The coping process is a transaction among the individual and the environment. According to Lazarus (1984) transactional model of stress, there are four main components in coping։
1.Primary appraisal (perception of a threat to well – being)
2.Secondary appraisal (Identify possible coping strategies)
3.Implementation of coping response
4.Evaluation of whether the response was effective in enabling the person to deal with stressor(s)
Primary appraisal։ Folkman et al (1984) refers to primary appraisal as the first stage of the appraisal process, where encounters are subjectively evaluated to see what is at stake in terms of potential risk (Perrewe & Zellars, 1999) and these assessments allow for the influence of individual differences, because the nature of what is considered stressful is individual-specific (Park & Folkman, 1997).
Perewee and Zellars (1999) Use of Both Qualitative and Quantitative Approaches to Study Job Stress in Different Gender and Occupational Groups
Park and Folkman (1997) write that the meaning that individuals give to events, can be framed by existing beliefs based on their global meaning. These are enduring beliefs and valued goals, based on fundamental assumptions, theories of reality (e.g. religion), self-worth, life experience etc. Park and Folkman (1997) propose that the making of situational meaning is what occurs when an individual’s global beliefs and goals interact with the specifics of a particular person-environment transaction which are defined by the processes of appraisal and coping.
Secondary appraisal։ When a situation evaluated as potentially stressful, secondary appraisal occurs, where the individual evaluates if the potential harm can be avoided or prevented (Park & Folkman, 1997), where to assign blame or credit, and what future expectations are. Potential actions or ways of coping are assessed, informed by past coping experience, personality, personal resources (and presumably global meaning). Folkman and Lazarus (1980) described many types of coping behaviors, and suggested that they could be aggregated into two major categories of coping response: problem-focused coping (attempts to cope using more rational problem solving type approaches) or emotion-focused coping (emotional-oriented coping approaches) each of which are suitable in different kinds of situation. While the problem focused/emotion focused distinction has been popular in research, many argue that it is important to split coping into more distinct categories (many based on Folkman and Lazarus’ work) such as problem focused coping, seeking social support, blamed self, wishful thinking, and avoidance (Vitaliano, Russo, Carr, Maiuro, and Becker, 1985) and action oriented coping, accommodation, positive thinking, seeking support, self blame and defense (Falkum, Olff, and Aasland, 1997).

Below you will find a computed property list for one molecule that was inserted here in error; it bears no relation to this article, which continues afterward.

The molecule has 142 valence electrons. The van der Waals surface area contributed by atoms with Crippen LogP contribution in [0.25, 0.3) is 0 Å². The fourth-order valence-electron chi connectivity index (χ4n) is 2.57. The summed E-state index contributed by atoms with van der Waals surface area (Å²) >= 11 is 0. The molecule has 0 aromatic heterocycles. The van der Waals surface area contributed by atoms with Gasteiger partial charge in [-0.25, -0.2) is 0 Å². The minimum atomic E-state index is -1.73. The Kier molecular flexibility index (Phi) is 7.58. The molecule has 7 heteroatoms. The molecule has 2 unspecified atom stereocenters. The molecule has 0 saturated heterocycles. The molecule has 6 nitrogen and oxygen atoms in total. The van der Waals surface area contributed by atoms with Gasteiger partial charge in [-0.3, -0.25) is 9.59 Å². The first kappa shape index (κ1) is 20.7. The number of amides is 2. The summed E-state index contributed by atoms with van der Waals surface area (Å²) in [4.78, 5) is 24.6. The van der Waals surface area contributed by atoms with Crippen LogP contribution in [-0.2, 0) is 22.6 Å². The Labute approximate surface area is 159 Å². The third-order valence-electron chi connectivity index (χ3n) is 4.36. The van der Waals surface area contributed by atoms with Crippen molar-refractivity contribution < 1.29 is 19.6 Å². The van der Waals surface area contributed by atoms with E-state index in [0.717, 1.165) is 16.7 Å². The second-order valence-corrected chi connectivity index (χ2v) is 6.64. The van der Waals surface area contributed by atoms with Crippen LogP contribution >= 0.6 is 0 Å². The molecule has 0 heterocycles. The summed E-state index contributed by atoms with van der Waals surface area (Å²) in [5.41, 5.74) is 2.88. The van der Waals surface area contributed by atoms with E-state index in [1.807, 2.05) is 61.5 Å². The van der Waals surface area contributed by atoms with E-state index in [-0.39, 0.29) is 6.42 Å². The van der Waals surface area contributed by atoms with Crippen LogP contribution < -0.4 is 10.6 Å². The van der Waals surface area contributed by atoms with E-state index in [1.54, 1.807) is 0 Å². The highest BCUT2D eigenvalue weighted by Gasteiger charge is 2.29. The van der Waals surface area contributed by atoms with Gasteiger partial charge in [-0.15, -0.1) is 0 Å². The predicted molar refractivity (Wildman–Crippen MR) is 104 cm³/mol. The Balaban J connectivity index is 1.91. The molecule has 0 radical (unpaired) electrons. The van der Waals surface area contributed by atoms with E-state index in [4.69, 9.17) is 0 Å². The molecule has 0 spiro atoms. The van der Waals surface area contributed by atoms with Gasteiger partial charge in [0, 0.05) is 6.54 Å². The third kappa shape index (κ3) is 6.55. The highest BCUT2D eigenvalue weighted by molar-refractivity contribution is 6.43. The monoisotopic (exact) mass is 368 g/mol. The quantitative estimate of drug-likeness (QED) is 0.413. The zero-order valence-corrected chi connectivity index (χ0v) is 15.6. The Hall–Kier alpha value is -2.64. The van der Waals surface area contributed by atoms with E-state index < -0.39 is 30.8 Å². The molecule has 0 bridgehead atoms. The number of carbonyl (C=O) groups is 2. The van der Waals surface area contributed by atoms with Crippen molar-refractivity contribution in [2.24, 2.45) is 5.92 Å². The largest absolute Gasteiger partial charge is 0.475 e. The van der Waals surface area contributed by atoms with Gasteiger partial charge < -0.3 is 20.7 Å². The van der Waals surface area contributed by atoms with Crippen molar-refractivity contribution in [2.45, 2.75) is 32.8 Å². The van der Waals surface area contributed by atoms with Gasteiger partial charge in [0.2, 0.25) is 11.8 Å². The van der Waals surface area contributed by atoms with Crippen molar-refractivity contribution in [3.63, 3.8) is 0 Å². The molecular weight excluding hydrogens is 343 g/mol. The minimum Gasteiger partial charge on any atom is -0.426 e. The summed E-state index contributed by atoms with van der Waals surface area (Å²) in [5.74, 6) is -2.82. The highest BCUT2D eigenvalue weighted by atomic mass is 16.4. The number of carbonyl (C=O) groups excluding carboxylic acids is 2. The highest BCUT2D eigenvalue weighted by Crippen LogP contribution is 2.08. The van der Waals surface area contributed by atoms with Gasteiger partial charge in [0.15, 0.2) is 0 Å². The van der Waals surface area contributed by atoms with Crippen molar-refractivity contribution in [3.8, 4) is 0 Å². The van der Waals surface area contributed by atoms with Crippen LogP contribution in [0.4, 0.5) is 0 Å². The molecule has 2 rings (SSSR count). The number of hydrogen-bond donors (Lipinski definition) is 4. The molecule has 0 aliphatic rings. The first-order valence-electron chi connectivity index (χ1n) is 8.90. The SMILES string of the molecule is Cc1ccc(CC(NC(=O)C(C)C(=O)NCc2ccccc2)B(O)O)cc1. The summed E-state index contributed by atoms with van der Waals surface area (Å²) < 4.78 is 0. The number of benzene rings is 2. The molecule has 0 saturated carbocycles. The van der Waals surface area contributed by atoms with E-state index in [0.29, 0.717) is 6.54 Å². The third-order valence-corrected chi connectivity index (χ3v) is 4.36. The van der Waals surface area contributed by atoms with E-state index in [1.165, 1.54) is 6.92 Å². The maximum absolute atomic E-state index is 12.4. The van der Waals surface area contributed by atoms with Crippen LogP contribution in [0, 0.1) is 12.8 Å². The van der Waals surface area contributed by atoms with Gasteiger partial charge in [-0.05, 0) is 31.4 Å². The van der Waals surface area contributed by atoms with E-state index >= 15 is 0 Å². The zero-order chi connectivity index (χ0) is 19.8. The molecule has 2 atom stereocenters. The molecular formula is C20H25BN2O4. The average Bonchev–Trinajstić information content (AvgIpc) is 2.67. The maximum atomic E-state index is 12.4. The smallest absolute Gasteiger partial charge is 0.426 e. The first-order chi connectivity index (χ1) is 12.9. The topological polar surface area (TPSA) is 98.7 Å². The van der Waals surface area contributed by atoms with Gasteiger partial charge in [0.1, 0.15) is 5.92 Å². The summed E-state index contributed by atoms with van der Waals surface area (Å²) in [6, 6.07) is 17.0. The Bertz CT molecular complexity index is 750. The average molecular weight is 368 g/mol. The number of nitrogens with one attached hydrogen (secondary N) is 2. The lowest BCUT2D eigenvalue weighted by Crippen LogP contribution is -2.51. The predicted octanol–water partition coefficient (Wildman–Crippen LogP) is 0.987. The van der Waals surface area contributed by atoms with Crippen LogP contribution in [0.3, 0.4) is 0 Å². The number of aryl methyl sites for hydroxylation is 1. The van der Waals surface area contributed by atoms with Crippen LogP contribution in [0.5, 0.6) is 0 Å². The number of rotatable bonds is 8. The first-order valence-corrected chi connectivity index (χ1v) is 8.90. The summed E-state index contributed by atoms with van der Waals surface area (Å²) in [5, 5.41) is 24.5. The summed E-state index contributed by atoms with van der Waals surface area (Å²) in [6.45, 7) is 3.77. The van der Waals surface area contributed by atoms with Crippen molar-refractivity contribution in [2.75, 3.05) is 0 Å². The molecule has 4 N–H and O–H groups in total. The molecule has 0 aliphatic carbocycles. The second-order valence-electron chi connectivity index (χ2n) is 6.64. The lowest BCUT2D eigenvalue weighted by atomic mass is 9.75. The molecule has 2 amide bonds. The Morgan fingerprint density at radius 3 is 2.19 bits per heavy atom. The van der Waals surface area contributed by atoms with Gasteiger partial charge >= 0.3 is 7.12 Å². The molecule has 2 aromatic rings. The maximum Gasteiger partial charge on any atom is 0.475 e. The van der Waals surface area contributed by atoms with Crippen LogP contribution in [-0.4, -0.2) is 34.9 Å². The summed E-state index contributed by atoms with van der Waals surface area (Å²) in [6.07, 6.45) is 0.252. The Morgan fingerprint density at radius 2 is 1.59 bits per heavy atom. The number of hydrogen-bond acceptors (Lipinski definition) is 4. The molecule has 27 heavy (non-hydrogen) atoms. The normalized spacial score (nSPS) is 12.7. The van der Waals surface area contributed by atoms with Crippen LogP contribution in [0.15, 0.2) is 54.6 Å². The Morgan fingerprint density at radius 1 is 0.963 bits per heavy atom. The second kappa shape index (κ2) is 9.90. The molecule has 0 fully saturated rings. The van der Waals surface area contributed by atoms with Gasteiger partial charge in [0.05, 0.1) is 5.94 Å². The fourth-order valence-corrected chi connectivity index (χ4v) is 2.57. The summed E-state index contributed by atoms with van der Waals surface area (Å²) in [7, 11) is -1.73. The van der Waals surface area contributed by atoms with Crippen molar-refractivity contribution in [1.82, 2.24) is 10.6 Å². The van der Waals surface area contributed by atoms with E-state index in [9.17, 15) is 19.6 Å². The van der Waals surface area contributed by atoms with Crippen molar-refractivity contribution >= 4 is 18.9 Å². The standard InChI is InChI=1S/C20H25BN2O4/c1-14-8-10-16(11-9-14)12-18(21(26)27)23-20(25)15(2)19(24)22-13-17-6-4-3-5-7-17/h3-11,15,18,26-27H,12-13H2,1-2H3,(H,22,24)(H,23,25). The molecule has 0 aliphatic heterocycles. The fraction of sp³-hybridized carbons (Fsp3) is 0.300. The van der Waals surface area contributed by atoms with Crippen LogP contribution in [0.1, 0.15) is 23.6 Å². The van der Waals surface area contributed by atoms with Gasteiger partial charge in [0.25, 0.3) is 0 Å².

Dewe,P.,Cox. T. and Ferguson, E (1993). Individual strategies for coping with stress
Ways of Coping Questionnaire which categorizes specific coping behaviors such as։